Is SIDS Genetic? It's Unlikely That Sudden Infant Death Syndrome Is In The Genes

It's every parent's biggest fear. Sudden Infant Death Syndrome, most commonly known as SIDS, is the unexplained death of an infant under one year of age. Because of it, there are many safety measures parents take to keep their little one safe. They put their baby to sleep on the back, avoid smoking, and limit bed-sharing, especially if they've been drinking or taken medication. But, the scariest thing about SIDS is that it has no warning and no discernible cause. Recently, however, researchers have been asking the is SIDS genetic and, if so, are we close to finding a way to prevent it for good?

The Eunice Kennedy Shriver National Institute of Child Health Human Development's (NIHCD) Safe to Sleep campaign (formerly known as the Back to Sleep campaign) was developed to share research and tools that can help parents and caregivers reduce a child's risk of SIDS. The NIHCD has found that it is unlikely that a single defective gene is what causes SIDS. More likely, it is the result of the combination of a problematic gene combined with one or more environmental factors that increase the risk of SIDS.

For example, two infants can have the same defective gene, but one may come down with a respiratory infection, and that combination could result in SIDS. Therefore researchers cannot say that a single faulty gene will cause SIDS.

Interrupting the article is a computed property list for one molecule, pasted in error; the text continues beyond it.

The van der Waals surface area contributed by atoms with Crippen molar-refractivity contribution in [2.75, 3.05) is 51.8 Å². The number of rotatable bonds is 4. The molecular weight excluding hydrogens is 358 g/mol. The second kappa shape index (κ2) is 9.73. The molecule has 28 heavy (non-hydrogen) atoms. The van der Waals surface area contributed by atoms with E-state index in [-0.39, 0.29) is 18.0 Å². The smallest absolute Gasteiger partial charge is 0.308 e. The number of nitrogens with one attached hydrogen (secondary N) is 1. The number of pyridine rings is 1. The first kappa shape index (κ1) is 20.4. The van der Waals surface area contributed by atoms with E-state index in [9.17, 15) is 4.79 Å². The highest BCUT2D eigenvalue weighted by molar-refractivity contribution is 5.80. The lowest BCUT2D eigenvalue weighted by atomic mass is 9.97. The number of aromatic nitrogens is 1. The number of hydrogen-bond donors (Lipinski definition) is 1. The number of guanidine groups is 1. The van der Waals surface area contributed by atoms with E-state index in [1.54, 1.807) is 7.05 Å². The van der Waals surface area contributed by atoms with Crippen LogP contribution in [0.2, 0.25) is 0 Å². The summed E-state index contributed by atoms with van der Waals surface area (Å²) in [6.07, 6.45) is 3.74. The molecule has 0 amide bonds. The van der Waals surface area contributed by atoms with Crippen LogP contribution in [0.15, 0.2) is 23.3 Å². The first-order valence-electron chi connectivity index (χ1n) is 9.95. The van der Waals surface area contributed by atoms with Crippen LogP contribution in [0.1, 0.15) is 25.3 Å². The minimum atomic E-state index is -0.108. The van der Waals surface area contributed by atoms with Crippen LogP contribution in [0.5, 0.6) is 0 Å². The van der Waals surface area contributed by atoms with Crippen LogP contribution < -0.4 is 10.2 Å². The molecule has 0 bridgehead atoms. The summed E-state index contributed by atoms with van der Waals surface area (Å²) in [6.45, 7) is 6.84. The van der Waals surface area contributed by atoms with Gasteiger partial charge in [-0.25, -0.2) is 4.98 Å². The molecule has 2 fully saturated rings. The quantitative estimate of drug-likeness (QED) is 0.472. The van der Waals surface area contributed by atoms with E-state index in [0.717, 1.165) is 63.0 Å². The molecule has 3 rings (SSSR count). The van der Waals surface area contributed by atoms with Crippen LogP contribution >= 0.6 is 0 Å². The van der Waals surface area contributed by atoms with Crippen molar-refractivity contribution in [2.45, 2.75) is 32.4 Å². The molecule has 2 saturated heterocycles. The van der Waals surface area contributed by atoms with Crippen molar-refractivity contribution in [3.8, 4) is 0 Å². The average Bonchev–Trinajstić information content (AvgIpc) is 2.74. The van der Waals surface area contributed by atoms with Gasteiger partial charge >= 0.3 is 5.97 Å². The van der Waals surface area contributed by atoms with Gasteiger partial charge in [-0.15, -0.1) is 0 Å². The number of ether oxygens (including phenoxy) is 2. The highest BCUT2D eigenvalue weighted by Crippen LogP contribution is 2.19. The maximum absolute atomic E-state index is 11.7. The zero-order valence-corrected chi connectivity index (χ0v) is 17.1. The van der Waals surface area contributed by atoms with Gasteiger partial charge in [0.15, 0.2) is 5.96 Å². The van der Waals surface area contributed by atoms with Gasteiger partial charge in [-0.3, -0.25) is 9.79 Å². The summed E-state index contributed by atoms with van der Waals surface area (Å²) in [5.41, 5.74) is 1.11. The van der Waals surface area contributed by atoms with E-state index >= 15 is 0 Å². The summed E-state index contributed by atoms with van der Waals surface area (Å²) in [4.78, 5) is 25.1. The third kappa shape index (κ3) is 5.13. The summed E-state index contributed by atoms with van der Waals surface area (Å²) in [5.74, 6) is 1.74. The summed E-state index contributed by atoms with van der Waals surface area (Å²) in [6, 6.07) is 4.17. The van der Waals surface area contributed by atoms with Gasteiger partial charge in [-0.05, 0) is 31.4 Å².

According to WebMD, researcher and professor of pathology Hannah Kinney found that a deficiency of serotonin in the brain stem may be related to most SIDS cases. Serotonin controls vital sleep functions such as breathing, heart rate, and blood pressure.

Additionaly, Dallas Morning News, reported that Marta Cohen, a pediatric pathologist at Sheffield Children’s Hospital in England, found that 10 to 15 percent of SIDS cases are linked to babies with a genetic predisposition for a heart rhythm disorder that can go undetected and lead to cardiac arrest.

There is ongoing research on the causes of SIDS and its links to genetics, and there are still no definitive answers. In the meantime, parents should follow the NIHCD guidelines for infant sleep safety:

  • Always put your baby to sleep on his or her back.
  • Don't put blankets, crib bumpers, pillows, or toys in the baby's crib.
  • Use a firm mattress and a fitted sheet.
  • Use a pacifier not attached to a string at sleep time.
  • Don't drink or smoke while pregnant, and don't allow anyone to smoke around your infant.
  • Use a sleep sack or one-piece sleeper instead of a blanket
  • Don't put your baby down to sleep on his or her stomach, or on his or her side.
  • Keep baby's sleep area in the same room as the parents.
  • Don't overdress or overheat your baby.